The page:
To learn more about Kentucky’s economy and the role of education in enhancing the state’s future, see the 2018 Kentucky Annual Economic Report, available online at or send an email to


Monday, February 19, 2018

Six questions for new statewide tests | Better tests, better learning

| Post by Cory Curl |

Note: We're wrapping up our discussion of what's new and what's around the corner for student tests in Kentucky, focusing on issues of interest to families and communities. Previously, we've explored how tests can help students learn, how they can inform teachers in the classroom, how they can clarify expectations, and how they can be used to benchmark performance to schools across the world. Today, we tackle issues about tests primarily used to measure student learning.

  • Learning
  • Informing
  • Clarifying
  • Benchmarking
  • Measuring

  • Kentucky's families and communities will soon have the opportunity to discover more about elementary and middle school student learning in science. This spring, students in the 4th and 7th grades will be the first to take the state's new science "summative" test.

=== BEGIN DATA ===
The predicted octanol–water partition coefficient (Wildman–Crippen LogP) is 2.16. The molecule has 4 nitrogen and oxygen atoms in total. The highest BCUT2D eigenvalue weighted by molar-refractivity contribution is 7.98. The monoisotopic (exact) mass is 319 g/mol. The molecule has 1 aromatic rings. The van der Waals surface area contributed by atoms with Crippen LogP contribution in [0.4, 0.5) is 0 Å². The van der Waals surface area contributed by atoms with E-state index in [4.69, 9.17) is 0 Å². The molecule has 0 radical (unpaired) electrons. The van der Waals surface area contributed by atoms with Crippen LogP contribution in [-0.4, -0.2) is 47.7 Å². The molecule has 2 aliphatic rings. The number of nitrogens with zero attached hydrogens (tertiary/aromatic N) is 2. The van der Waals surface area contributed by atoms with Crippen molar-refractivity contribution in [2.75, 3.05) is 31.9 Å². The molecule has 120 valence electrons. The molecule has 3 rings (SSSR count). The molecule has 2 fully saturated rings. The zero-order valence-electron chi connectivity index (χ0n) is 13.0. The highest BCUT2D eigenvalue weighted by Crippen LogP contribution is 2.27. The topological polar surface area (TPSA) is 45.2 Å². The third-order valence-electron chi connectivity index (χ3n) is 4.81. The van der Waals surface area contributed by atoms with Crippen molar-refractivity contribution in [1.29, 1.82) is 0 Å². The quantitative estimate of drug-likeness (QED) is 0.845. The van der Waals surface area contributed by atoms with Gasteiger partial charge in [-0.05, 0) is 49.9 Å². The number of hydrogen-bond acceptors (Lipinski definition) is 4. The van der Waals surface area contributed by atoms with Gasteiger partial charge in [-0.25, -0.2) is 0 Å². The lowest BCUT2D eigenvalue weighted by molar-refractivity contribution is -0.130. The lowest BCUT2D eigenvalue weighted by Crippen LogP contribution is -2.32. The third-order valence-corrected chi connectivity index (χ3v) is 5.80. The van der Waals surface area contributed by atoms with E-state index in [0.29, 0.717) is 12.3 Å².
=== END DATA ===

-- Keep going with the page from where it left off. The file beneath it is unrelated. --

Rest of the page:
(See this post by Susan Perkins Weston from October 2016 for more background on the science assessment system's through-course tasks and classroom-embedded assessments.)

    We don't yet know what the test will look like for students and how results will be given to parents and to the public, but the Kentucky Department of Education (KDE) website promises more information this month.

    I'm excited to learn these details not only for the science test but as a hint about what's to come for Kentucky's overall suite of elementary and middle school statewide assessments in reading and writing, mathematics, and social studies.

    Kentucky is poised to apply what it's learned from the development of the new science assessment system, as well as what other states have learned in the last few years in developing new statewide tests. To serve as effective advocates for their children and all children, Kentucky's families and community leaders need solid, comparable information about student learning in the areas critical for their future success in college, careers, and civic leadership.